Oxford and Colonial Atrocities: the Mau Mau Rebellion

Updated: Jan 28

In 2011, four elderly Kenyans brought a celebrated legal case against the British government. They alleged that during the Mau Mau Uprising (1952-1957), they had suffered horrendous abuse at the hands of the British imperial forces, including rape, castration, and beatings. David Cameron’s government rejected these allegations, arguing that not only did they fall outside of the statute of limitations, they were technically not even perpetrated by the central British government, but instead by the Kenyan colonial government which had been disbanded on independence. However, in 2013 the High Court sided with the Kenyan plaintiffs and Britain went on to provide compensation to 5,288 living survivors of British torture.


In 2011, four elderly Kenyans brought a celebrated legal case against the British government, alleging that during the Mau Mau Uprising (1952-1957), they had suffered horrendous abuse at the hands of the British imperial forces.


How then does this relate to Oxford? Oxford University graduates are notorious for making up a disproportionate amount of British government employees, a state of affairs that was no different in the nineteenth and twentieth centuries. The colonial administration was full of Oxford alumni who enforced imperial rule in all corners of the globe. Oxford graduates were therefore often to be found at the centre of some of its worst atrocities.


The key turning point in the case was the discovery by historian David Anderson of over two thousand boxes of files which had been smuggled out of Kenya days before its independence. These files were then hidden in a secret Foreign Office outpost at Hanslope Park, not far from Oxford, for almost fifty years. The Foreign Office refer to this strange repository of hidden files as “Up North”, and the government used it to illegally keep out of reach of the public those files which detailed the extent of the abuse suffered by Kenyans under the British regime

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So how did these atrocities come to be covered up so successfully? The answer lies in part in the actions of a small group of British officials with a shared background: they were all Oxford graduates.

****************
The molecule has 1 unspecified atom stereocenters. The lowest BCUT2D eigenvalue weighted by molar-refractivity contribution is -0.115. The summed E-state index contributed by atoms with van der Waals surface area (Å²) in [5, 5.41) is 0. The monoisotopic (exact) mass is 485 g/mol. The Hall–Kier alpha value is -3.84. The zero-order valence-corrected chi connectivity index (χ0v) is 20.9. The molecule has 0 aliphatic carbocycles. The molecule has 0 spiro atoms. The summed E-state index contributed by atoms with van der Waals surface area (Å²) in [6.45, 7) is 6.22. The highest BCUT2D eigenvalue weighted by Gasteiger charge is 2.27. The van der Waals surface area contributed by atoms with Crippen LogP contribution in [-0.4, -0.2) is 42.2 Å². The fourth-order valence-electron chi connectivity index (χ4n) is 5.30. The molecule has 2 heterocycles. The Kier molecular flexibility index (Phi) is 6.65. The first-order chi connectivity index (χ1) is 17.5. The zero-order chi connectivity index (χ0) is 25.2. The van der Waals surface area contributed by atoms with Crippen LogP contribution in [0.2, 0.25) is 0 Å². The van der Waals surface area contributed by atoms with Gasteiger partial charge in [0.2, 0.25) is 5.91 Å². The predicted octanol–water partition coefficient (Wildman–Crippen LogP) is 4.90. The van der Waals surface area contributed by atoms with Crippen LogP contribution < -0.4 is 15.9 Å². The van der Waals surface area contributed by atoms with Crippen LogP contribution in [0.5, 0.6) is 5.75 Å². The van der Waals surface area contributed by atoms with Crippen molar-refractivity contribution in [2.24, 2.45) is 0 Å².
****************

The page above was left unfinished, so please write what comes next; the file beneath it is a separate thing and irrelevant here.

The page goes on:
The first in this network was Evelyn Baring, who was Governor of Kenya at the height of the Mau Mau uprising. Baring had graduated from New College with a First Class Honours in Modern History, and subsequently joined the Colonial Office. Becoming the Governor of Kenya in 1952, he declared a State of Emergency in response to the Mau Mau insurgency, and went on to preside over the brutal repression of the Kikuyu people. Furthering the Oxford connection, Baring had actually succeeded Sir Philip Euen Mitchell as Governor of Kenya, who had attended Trinity College, Oxford, on a classical scholarship, but lost it after two years due to his allegedly ‘wild’ behaviour.


Evelyn Baring, Governor of Kenya

Oxford men were not just involved in events on the ground in Kenya. On 17th January 1955, Baring sent a telegram to a man named Alan Lennox-Boyd. Lennox-Boyd was the Secretary for the Colonies in the British government, and was therefore responsible for overseeing all of Britain’s colonial possessions. Lennox-Boyd had himself graduated from Christ Church College, Oxford, and was in office throughout the Mau Mau rebellion in Kenya.


Baring was therefore obliged to keep Lennox-Boyd informed. In this 1955 telegram, Baring described to Lennox-Boyd how some Mau-Mau prisoners had been burned alive by his forces. Two years later, in 1957, Baring sent another secret memorandum detailing the myriad abuses committed in the effort to suppress the uprising, and conveying Baring’s belief that a ‘violent shock’ was the only way to subdue the rebels.